Feb 2003 Tron-Sector Q&A with Harrison Ellenshaw
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Submitted By: tronprogram



February 2003 Q&A with Harrison Ellenshaw : Associate Producer and co-supervisor of special effects.

Which matte paintings of yours may we remember from the Star Wars movies?

STAR WARS {the original} - Matte paintings are in about two dozen shots in the film. There are three shots inside the Death Star you might remember: A wide down shot of Obi Wan turning off the tractor beam. Another interior Death Star wide down shot as Luke and Leia get ready to swing across an 'abyss' while pursued by Imperial Storm Troopers. There is also a shot in the Death Star of the Millenium Falcon docked inside the hangar [only half of the of the Millenium Falcon was constructed, the rest is matte painting as are parts of the hangar]. Another matte painting composite is in the final sequence in the film. The camera is behind Luke, Han and Chewbecca as they go up to Princess Leia to receive their medals [this shot involved crowd multiplication as well as adding to the set in the background].

The EMPIRE STRIKES BACK - There were over 80 matte paintings in this film. I did about half of them and Ralph McQuarrie did about half. Of note: lots of snowscapes including the generator, a set extension of Yoda's swamp and many many paintings of Cloud City exteriors, as well as a few interiors.

Mr. Ellenshaw, what was the most difficult/challenging of the special effects for TRON that you worked on? What was the most fun?

It's hard to say, there were so many challenges that the film presented. The sheer volume of work had never been attempted before. Not just the 15 minutes of CGI but the approximately 40 minutes of backlight compositing. There were over 1200 effects shots - an unheard of amount at that time. There was also the fact that we were attempting to do effects that had never been done in a feature before. In many ways we were not reinventing the wheel, we were inventing a new wheel entirely! I clearly remember when we viewed the first set of CGI shots from a company called Magi. Everyone was just amazed! After the lights came up, there was complete silence; we were stunned. It was as if we all knew we had just glimpsed the future. Twenty years later, I'm still overwhelmed. The fun came in solving the problems and seeing it all come together. A lot of people said it couldn't be done. Now that's the real fun, proving those people wrong!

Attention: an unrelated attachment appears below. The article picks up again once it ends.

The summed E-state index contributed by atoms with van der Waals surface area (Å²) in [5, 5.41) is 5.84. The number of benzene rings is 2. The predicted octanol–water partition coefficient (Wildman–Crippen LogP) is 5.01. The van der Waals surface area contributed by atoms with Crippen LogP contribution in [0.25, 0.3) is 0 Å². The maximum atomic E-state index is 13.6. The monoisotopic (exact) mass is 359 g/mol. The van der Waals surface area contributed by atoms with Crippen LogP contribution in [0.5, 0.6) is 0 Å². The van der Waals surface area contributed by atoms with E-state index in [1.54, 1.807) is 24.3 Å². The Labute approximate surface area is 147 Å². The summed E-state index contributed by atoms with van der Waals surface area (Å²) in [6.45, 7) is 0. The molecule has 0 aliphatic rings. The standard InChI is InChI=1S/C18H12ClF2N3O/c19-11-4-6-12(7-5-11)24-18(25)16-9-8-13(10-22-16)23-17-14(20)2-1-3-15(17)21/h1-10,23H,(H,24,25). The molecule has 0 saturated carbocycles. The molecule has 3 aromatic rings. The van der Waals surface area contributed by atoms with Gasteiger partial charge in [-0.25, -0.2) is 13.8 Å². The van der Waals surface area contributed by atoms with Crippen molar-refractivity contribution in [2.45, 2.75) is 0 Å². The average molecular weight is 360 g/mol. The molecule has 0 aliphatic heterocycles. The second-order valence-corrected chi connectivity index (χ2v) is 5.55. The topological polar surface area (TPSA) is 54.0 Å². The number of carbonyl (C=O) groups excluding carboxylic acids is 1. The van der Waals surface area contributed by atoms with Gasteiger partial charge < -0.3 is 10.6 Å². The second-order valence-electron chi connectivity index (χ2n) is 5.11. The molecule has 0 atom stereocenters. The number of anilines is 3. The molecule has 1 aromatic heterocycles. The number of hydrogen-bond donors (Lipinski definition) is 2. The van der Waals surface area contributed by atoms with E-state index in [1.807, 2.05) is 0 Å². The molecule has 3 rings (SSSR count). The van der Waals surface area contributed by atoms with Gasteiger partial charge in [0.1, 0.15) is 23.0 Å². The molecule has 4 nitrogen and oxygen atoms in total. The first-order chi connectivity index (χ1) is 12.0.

Is there a certain scene or scenes in TRON that you are most proud of working with?

Well, of course I'm very proud of the whole film. But one of my favourite effects doesn't even take place in the electronic world - it's Dillinger's touch screen desk in his office. Touch screens of that size certainly didn't exist then. We made up all the graphics and related animation ahead of time. Then these images were projected onto the smoked glass desk top via a 45-degree mirror underneath the desk that was on a raised set. David Warner had to perfectly time his finger touching the desktop so that as he touched the image it would change. I still think it looks pretty cool.

What were your first thoughts when you were contacted about making a movie that takes place inside a computer world?

When Steven Lisberger told me about the film, he also told me how he intended to do it. Of course, it seemed incredibly ambitious. I just wondered if we could do it in the time and for a reasonable budget.

What was the funniest thing about working on TRON?

When you work such long hours on any project, you get to the point where you are so tired, that a kind of giddiness takes over and suddenly everything seems hilarious. Fatigue and stress can make anything out of the ordinary funny, especially at 2 or 3 in the morning. I rembuy viagra onlinehttp://www.bilimselbilisim.com/haberler_detay.aspx?id=42 viagra online